"In last week's TAXVINE, Member 30 raised an issue concerning the ATO ignoring postal addresses and The Tax Institute comment indicates past actions by ATO for a particular level of taxpayer justifies the ATO action...This problem of the ATO going direct to the taxpayer whenever they like has existed for many years. It is time The Tax Institute stood up and insisted on the tax agent system be honoured by the ATO and all their communications be firstly through the tax agent.
Further, Members 32 and 33 raise issues which The Tax Institute indicates the ATO is working on. Why is The Tax Institute not demanding time limits on resolving these issues? The ATO is very good at putting unrealistic time limits on their demands, particularly when the gap between the date of their demand can be up to 7 days before the receipt of that demand.
It seems to me that The Tax Institute is not aggressive enough and you are being trampled over."
THE TAX INSTITUTE'S TAX COUNSEL, STEPHANIE CAREDES, COMMENTS: "There are instances where the ATO specifically targets communications to taxpayers directly and there are other instances where the ATO sends communications to the address for service noted in the taxpayer's record with the ATO. The Tax Institute is aware of certain circumstances where correspondence has purposely been sent to the taxpayer and not the tax agent, for example in the case of "Tax Level 6 Return Taxpayers" as noted in 2012 TaxVine No.6 in response to Member 30's comments.
In some cases, the taxpayer's address for service is noted as their own address and not the address of their tax agent and as such, communications that are intended to be sent to a tax agent are inadvertently sent to the client. The Tax Institute would encourage members to review their client's details as advised to the ATO where they feel that correspondence should have been received by the agent and not their client. This may assist to remedy this issue in the cases where correspondence has inadvertently been sent to the client.
With Member 30's consent, The Tax Institute has raised this issue directly with the ATO. The Tax Institute offers to all members to assist with any queries they may have in relation to correspondence not being sent to the correct address for service once the member has confirmed that the correct address for service has been included on their client's account and has not been adhered to in a particular circumstance. Please send all your queries to TaxPolicy."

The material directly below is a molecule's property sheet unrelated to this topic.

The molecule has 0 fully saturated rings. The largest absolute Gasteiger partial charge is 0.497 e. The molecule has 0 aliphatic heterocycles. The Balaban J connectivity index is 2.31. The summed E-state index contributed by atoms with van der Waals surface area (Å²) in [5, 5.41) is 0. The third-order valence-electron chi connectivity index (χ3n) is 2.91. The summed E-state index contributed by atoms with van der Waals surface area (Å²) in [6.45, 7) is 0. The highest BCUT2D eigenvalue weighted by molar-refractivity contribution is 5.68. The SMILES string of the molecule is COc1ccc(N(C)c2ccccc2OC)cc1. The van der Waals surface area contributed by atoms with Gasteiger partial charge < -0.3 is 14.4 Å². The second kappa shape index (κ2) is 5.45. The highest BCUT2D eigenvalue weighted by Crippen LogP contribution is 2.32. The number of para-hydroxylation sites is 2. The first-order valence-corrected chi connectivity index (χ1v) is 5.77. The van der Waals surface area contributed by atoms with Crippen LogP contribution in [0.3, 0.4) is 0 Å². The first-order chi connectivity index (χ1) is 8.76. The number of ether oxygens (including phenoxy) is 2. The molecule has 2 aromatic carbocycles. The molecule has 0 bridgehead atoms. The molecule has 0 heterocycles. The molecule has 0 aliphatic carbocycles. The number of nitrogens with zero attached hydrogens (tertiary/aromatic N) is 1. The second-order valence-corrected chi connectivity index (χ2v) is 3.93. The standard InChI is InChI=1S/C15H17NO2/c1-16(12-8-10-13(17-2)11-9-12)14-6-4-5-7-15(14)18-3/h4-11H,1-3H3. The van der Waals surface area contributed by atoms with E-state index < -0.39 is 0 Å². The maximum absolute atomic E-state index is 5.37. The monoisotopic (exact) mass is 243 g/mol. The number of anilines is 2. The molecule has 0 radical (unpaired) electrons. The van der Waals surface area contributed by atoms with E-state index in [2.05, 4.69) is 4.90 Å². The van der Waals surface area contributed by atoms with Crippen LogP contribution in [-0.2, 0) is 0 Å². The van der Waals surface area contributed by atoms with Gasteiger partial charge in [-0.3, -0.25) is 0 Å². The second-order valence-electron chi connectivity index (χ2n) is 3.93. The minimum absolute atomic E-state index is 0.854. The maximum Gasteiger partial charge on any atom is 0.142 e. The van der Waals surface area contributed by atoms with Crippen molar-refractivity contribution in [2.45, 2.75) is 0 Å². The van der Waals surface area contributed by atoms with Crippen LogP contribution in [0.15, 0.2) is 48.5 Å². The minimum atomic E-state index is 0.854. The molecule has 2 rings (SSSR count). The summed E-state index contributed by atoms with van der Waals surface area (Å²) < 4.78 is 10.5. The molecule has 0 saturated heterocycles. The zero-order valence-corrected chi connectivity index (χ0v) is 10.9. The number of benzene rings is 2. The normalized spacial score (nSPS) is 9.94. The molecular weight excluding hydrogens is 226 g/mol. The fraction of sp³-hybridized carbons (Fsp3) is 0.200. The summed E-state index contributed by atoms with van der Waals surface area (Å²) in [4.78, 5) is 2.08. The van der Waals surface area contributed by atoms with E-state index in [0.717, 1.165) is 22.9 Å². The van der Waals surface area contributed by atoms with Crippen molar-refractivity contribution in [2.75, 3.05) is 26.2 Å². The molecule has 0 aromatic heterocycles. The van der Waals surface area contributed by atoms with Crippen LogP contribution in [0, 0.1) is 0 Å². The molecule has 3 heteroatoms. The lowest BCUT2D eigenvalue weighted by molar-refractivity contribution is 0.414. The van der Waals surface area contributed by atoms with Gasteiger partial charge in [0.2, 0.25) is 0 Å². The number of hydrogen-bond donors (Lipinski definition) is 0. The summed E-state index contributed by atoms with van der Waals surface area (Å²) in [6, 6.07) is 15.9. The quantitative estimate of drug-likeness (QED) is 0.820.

MEMBER 40 writes:
"I had just finished cheering Member 30's letter concerning the ATO writing directly to clients about 31 March lodgments and then I opened this week's ATO elink and noticed that we have another demonstration of the ATO's true regard for Tax Agents. This time it is the proposal to make telephone calls direct to SME business owners to discuss losses that they have incurred to help them (the ATO) understand why and provide them (the business owner) with guidance to ensure they understand their tax obligations.
This is getting ridiculous. The ATO seems to have forgotten who their 'client' is...it is the Agent not the business owner. Why do they persist in these confrontational and intimidatory practices, about which I have not seen any positive results reported (unless of course upsetting taxpayers and Agents is the goal). Most people react with trepidation if someone contacts them from the ATO, and have appointed someone to act on their behalf as Agent. The major concerns I have are clients not being advised they are able to involve their Agent in this process, proof of identity and identity theft possibilities associated with cold calls and, on a technical front, that the ATO staff...making these calls probably have not had any experience in running a business and have had a few weeks training on the ATO's view of tax law concerning losses (and their rampant abuse by taxpayers).
I have had over 30 years in practice and still regularly get the books out to work through the complications associated with losses, for example, continuity of ownership & same business tests, Family Trust Elections, etc etc. It is not a simple topic and I will be ensuring my clients contact me before discussing their private affairs with someone identifying themselves as an ATO representative on the end of the phone.
In my professional opinion it is not the ATO's role to circumvent the relationship between a taxpayer and their Agent. If they have concerns about an issue they should first contact the Agent, if the Agent is not acting professionally or ethically then it is the Agent that should be dealt with."